At 39, Carlos Martínez admits that it is difficult, at the time of reggaeton, of bachata, and with salsa as always competing, for Mariachi to sound in a disco. But still, every time you step on one, listen to the songs of your group: the Vargas de Tecalitlán. And the young people sing them, dance them without knowing that he – their current leader – is there and that they belong to him. When he tells it, Martinez gets excited, moves his hands to the sound of an imaginary trumpet and, with his powerful mariachi voice, also sings: “Do you know something? I have something to tell you … And I don't know how to start explaining, what I want to tell you! ”
"Our music is alive," he says when it ends. "And I don't care that even my niece thinks that song is from Luis Miguel." The song, Do you know something, popularized by Luis Miguel in 2005 – and that last year had a second luck boom for the series about his life– It is actually the work of nonagenario composer Rubén Fuentes who, back in the forties, also joined the Mariachi Vargas de Tecalitlán, a group that celebrates 122 years of history with six generations of musicians. When Luis Miguel recorded it, Vargas rang in the background as he did with much of the great Mexican songs of the 20th century.
The group was founded in 1898 thanks to the call of the mayor of Tecalitlán – a small peasant town in the State of Jalisco – to Gaspar Vargas and the group with which he improvised sones, because he was urged by a group to liven up the national holidays. Thus the Vargas de Tecalitlán was formed, which left the town to leave its mark on Mexican music recognized throughout the world. De Rubén Fuentes, who at 93 is still in the group as CEO, are also some iconic themes such as The bikina, Like nothing Y The son of the black. Vargas has been the band that accompanied Pedro Infante, in his acting role as a composer who became a driver, to sing on your balcony Cucurrucucu dove Miroslava Stern in the 1954 film School of Vagrants. He also accompanied José Alfredo Jiménez in 1976 to record the original version of If they let us, and it was the Mariachi header for Lola Beltrán, Juan Gabriel or Alejandro Fernandez, among many other musicians in the country. Without the Vargas, present behind the scenes of much of Mexican music of the last century, the sentimental education of all post-revolutionary Mexico would be different.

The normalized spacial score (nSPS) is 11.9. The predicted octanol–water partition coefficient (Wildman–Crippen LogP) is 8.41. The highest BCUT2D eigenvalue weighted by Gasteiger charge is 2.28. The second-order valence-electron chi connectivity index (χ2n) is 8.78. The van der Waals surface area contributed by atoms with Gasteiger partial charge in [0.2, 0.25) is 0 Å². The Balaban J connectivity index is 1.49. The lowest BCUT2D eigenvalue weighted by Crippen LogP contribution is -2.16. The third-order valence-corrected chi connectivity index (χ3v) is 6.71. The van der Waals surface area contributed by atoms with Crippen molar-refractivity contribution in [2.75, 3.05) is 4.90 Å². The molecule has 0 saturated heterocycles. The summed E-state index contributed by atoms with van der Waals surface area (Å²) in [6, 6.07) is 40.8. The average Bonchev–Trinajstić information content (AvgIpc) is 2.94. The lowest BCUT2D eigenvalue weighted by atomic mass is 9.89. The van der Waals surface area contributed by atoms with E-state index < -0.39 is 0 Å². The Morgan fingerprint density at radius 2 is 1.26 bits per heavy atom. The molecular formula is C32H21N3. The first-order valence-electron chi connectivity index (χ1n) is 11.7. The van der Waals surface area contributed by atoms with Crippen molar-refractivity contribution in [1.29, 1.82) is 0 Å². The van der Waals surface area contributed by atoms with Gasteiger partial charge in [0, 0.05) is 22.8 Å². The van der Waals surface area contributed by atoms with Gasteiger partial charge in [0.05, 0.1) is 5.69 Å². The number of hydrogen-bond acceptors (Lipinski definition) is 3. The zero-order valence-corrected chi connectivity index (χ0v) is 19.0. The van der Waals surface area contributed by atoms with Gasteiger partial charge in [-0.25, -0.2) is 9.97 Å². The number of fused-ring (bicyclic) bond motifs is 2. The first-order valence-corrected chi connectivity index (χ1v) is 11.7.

(embed) https://www.youtube.com/watch?v=JU-lANuwEbc (/ embed)
“Vargas is Mexico in its music,” says Jonathan Palomar, guitarist of the group since 2017. Palomar says his Mariachi is a trunk for Mexico, especially because the connection with the public is never disregarded. He exemplifies it with the reception they had last year, when they toured the United States accompanied by the band El Recodo. “Together we make 200 years of Mexican music, and the reception in all cities was incredible,” he says about that 15% of the American population – about 36 million people – who are Mexican and who went to the meeting. “We are now working to adapt Broadway musical themes West side story", Palomar continues," it will be the first time a mariachi song is recorded half in Spanish and half in English. And it was time. ”